[math]\mathbf{R} \Rightarrow \mathbf{\widetilde{R}}[/math]

Post-Doppler methods decompose the STAP problem from an [math]MN \times MN[/math] adaptive filtering problem to [math]M[/math] individual adaptive filters of length [math]N[/math] (an [math]N \times N[/math] adaptive filter problem).^{[2]} By performing fixed Doppler processing, the adaptive filters become spatial only.^{[2]} Since the target response is already steered to a specified angle-Doppler location, the dimensionality can be reduced by pre-processing multiple Doppler bins and angles surrounding this point.^{[4]} In addition to reducing the dimensionality of the adaptive processor, this in turn reduces the number of required training data frames when estimating the interference covariance matrix since this quantity is dimension dependent.^{[2]}

Since these methods reduce the data dimensionality, they are inherently sub-optimal.^{[1]} There are a number of techniques to compare the performance of reduced-rank methods and estimated direct methods to clairvoyant STAP (direct with perfect knowledge of interference covariance matrix and target steering vector), mostly based around SINR loss.^{[1]} One such example is

[math]L_{s,2} = \frac{\mbox{SINR}\Bigr|_{W=\hat{W}}}{\mbox{SINR}\Bigr|_{W=W_{opt}}}[/math]

where we've taken the ratio of the SINR evaluated with the sub-optimal weights [math]\hat{W}[/math] and the SINR evaluated with the optimal weights [math]W_{opt}[/math].^{[1]} Note in general this quantity is statistical and the expectation must be taken to find the average SINR loss. The clairvoyant SINR loss may also be calculated by taking the ratio of the optimal SINR to the system SNR, indicating the loss due to interference.^{[1]}

### Model based methods

There are also model based methods that attempt to force or exploit the structure of the covariance interference matrix. The more generally applicable of these methods is the covariance taper matrix structure.^{[2]} The goal is to compactly model the interference, at which point it can then be processed using principal component techniques or diagonal-loading SMI (where a small magnitude, random diagonal matrix is added to attempt to stabilize the matrix prior to inverting).^{[2]} This modeling has an added benefit of decorrelating interference subspace leakage (ISL), and is resistant to internal clutter motion (ICM).^{[2]} The principal component method firsts applies principal component analysis to estimate the dominant eigenvalues and eigenvectors, and then applies a covariance taper and adds an estimated noise floor:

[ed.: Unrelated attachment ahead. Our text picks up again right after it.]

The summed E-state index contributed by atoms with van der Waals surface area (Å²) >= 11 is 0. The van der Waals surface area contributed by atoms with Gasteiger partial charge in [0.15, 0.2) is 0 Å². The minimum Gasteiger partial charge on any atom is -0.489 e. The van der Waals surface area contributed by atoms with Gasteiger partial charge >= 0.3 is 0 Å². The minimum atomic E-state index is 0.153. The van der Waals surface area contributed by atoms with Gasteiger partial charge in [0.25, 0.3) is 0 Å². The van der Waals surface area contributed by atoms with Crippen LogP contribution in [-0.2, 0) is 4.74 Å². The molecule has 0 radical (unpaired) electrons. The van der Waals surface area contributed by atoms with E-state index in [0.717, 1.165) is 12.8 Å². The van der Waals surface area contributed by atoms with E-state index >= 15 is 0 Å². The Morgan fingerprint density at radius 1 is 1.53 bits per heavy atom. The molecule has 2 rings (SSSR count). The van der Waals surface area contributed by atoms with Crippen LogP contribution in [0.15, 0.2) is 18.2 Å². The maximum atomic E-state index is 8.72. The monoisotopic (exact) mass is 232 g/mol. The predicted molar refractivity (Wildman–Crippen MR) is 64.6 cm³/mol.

[math]\mathbf{\widetilde{R}_{PC-CMT}}=\left(\sum_{m=0}^{P-1} \lambda_m v_m v^H_m \right) \circ T + \sigma^2_n[/math]

where [math]\lambda_m[/math] is the [math]m^{th}[/math] eigenvalue estimated using PCA, [math]v_m[/math] is the associated [math]m^{th}[/math] eigenvector estimated using PCA, [math]A \circ B[/math] implies element-by-element multiplication of matrices [math]A[/math] and [math]B[/math], [math]T[/math] is the estimated covariance matrix taper, and [math]\sigma^2_n[/math] is the estimated noise floor.^{[2]} The estimation of the covariance taper [math]T[/math] can be complicated, depending on the complexity of the underlying model attempting to emulate the interference environment. The reader is encouraged to see ^{[2]} for more information on this particular subject. Once this taper is sufficiently modeled, it may also be applied to the more simple SMI adaptation of CMT as follows:

[math]\mathbf{\widetilde{R}_{SMI-CMT}} = \mathbf{\widetilde{R}_{SMI}} \circ T + \delta I [/math]

where [math]\mathbf{\widetilde{R}_{SMI}}[/math] is the typical SMI estimated matrix seen in the approximate direct method, [math]\delta[/math] is the diagonal loading factor, and [math]I[/math] is the identity matrix of the appropriate size. It should be seen that this is meant to improve the standard SMI method where SMI uses a smaller number of range bins in its average than the standard SMI technique. Since fewer samples are used in the training data, the matrix often requires stabilization in the form of diagonal loading.^{[2]}

More restrictive examples involve modeling the interference to force Toeplitz structures, and can greatly reduce the computational complexity associated with the processing by exploiting this structure.^{[2]} However, these methods can suffer due to model-mismatch, or the computational savings may be undone by the problem of model fitting (such as the nonlinear problem of fitting to a Toeplitz or block-Toeplitz matrix) and order estimation.^{[2]}